“This morning the Prime Minister confirmed that no new fertiliser tax would be introduced, days after ACT flushed Damien O’Connor out in Parliament.

“This is excellent news for farmers and consumers.

“On 31 May in Parliament, ACT put Agriculture Minister Damien O’Connor on the spot and forced him to reveal the work he’d been doing on a new tax on farmers.

“O’Connor confirmed he’d been working on a new tax on nitrogenous fertiliser and that farmers had told him they didn’t want it.

“When asked whether he’d be taking it to Cabinet, he said ‘probably not’.

There have been numerous reports that the Government was considering the new tax as an alternative to He Waka Eke Noa.

“Weeks after Kiwis faced record food price inflation of 12.5 per cent is not the time to be proposing a tax on fertiliser.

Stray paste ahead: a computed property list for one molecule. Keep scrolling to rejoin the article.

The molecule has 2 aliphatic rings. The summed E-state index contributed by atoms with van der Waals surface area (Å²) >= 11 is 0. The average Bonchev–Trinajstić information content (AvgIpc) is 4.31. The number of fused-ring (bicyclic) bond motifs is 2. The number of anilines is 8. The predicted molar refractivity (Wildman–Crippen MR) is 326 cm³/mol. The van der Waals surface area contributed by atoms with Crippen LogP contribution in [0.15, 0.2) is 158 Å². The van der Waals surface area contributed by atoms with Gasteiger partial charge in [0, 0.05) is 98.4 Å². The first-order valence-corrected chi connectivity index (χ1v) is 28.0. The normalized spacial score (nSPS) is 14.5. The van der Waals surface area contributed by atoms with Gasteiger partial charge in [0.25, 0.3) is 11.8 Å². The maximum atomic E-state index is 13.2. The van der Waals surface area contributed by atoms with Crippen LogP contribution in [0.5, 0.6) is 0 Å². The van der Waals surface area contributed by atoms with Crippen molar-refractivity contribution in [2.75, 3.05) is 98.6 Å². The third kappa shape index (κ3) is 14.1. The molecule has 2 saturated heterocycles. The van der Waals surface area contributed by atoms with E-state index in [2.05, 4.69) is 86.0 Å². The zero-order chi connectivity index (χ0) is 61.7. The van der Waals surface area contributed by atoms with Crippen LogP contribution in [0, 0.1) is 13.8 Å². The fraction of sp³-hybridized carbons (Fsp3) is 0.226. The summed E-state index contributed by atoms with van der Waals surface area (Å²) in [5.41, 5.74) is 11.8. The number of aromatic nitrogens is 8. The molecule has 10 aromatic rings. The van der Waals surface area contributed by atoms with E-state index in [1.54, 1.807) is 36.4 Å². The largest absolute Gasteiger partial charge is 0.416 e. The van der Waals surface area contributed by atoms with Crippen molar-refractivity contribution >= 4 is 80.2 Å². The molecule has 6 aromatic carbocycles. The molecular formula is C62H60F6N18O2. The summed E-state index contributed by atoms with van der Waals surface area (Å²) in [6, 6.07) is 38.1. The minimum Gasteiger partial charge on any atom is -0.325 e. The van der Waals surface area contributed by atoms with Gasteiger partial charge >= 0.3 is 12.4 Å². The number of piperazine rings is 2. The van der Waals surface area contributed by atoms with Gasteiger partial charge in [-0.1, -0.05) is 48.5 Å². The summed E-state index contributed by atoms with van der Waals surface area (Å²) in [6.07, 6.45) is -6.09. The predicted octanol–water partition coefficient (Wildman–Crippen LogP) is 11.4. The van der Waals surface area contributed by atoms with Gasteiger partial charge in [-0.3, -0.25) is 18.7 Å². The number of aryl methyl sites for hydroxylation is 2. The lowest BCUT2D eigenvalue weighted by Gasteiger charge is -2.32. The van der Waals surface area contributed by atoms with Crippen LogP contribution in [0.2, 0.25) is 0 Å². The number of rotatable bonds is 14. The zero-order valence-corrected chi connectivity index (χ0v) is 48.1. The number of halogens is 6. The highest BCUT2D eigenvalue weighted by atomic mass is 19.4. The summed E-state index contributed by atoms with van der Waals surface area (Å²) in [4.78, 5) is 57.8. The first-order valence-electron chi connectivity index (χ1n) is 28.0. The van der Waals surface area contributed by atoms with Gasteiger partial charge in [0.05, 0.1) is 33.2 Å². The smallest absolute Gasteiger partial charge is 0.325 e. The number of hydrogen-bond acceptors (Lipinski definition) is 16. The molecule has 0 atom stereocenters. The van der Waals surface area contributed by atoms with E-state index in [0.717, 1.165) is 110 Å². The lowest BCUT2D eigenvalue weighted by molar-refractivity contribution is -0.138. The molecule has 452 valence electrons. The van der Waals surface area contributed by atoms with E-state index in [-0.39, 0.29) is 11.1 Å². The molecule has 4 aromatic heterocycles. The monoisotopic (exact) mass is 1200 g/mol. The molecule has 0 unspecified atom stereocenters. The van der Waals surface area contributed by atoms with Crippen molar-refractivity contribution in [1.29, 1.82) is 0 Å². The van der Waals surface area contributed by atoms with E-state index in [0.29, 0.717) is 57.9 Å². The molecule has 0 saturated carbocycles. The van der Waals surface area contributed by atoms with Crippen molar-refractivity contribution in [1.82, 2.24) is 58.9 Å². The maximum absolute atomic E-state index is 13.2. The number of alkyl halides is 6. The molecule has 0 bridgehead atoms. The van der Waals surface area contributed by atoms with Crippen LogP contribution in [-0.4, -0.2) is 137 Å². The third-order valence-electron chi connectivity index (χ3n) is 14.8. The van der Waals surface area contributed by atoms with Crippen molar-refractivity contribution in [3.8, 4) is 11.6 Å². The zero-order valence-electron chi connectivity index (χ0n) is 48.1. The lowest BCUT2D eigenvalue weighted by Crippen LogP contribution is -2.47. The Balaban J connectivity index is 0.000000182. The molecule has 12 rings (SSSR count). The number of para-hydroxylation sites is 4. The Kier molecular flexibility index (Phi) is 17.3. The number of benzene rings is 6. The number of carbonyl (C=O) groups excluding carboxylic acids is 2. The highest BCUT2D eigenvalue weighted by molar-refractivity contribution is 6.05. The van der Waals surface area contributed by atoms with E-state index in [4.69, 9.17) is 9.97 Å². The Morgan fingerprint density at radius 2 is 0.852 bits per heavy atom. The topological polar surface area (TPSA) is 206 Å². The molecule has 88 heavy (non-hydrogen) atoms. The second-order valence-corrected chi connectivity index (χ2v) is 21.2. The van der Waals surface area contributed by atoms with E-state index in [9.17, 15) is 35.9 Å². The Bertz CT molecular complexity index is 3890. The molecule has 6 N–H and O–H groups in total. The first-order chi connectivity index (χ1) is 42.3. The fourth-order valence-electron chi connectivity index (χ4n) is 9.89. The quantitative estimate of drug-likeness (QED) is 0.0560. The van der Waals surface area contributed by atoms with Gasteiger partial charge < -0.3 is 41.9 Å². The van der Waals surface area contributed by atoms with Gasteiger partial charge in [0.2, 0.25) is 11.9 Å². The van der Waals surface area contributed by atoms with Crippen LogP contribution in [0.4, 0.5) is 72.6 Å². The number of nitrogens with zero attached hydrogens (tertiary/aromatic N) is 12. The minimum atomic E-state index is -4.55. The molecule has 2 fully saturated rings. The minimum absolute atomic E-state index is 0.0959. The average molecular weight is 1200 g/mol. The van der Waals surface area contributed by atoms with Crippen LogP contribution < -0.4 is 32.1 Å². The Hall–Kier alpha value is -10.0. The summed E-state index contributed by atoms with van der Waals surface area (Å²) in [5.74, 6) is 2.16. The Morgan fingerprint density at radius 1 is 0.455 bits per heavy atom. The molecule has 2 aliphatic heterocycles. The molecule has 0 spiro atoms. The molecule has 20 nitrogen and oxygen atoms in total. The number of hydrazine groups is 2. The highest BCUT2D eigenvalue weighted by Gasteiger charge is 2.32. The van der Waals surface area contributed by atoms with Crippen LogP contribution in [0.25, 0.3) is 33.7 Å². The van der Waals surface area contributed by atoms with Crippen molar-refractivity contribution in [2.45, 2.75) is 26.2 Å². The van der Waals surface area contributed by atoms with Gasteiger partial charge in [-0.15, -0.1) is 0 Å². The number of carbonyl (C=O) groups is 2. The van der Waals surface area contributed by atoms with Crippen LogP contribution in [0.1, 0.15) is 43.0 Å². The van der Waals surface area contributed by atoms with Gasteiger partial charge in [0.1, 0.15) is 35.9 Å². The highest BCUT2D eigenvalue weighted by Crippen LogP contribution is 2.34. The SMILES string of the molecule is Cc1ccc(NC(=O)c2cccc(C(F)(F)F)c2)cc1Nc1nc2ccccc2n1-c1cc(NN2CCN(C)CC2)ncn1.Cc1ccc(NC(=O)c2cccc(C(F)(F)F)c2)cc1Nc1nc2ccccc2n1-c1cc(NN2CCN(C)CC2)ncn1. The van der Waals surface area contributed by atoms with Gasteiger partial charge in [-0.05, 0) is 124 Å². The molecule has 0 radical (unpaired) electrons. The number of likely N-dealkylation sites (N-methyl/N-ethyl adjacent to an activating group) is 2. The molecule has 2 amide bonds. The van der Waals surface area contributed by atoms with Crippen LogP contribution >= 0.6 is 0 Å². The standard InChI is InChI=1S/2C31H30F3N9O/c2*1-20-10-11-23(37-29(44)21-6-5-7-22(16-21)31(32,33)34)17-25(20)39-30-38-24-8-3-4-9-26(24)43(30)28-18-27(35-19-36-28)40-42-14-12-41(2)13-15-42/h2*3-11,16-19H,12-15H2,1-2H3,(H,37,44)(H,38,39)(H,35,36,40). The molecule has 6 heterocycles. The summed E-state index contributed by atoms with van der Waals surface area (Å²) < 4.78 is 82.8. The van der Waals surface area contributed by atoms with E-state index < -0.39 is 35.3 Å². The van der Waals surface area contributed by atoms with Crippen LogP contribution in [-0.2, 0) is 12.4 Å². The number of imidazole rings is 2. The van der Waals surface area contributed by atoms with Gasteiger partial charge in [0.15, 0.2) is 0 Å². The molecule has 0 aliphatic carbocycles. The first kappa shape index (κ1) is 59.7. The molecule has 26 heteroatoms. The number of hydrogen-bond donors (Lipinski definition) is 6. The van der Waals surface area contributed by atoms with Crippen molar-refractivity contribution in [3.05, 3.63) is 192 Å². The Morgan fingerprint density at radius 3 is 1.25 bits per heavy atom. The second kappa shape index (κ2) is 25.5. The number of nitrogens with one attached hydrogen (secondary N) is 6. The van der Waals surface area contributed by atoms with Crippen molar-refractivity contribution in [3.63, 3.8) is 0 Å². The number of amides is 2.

“Rural New Zealand is already under enormous stress and food prices have been rising at a record rate. A $150 a tonne tax on urea would only add to farmers woes and to the cost of living for New Zealanders.

“Any such tax would be a blunt instrument because it will punish farmers for the inputs they use rather than the outcomes they achieve. They will pay the tax no matter what they do to mitigate the effects of the fertiliser they use.

“ACT would remove agricultural emissions from the threat of entering the ETS and ensure our emissions price is tied to the prices paid by our top five trading partners with the caveat that if farmers in countries who are our biggest trading partners are not paying a price for their methane emissions, neither should New Zealand farmers.

“ACT was the only party to vote against the Zero Carbon Act and to oppose He Waka Eke Noa from the start.

“We are proud to be the voice for rural New Zealand.”

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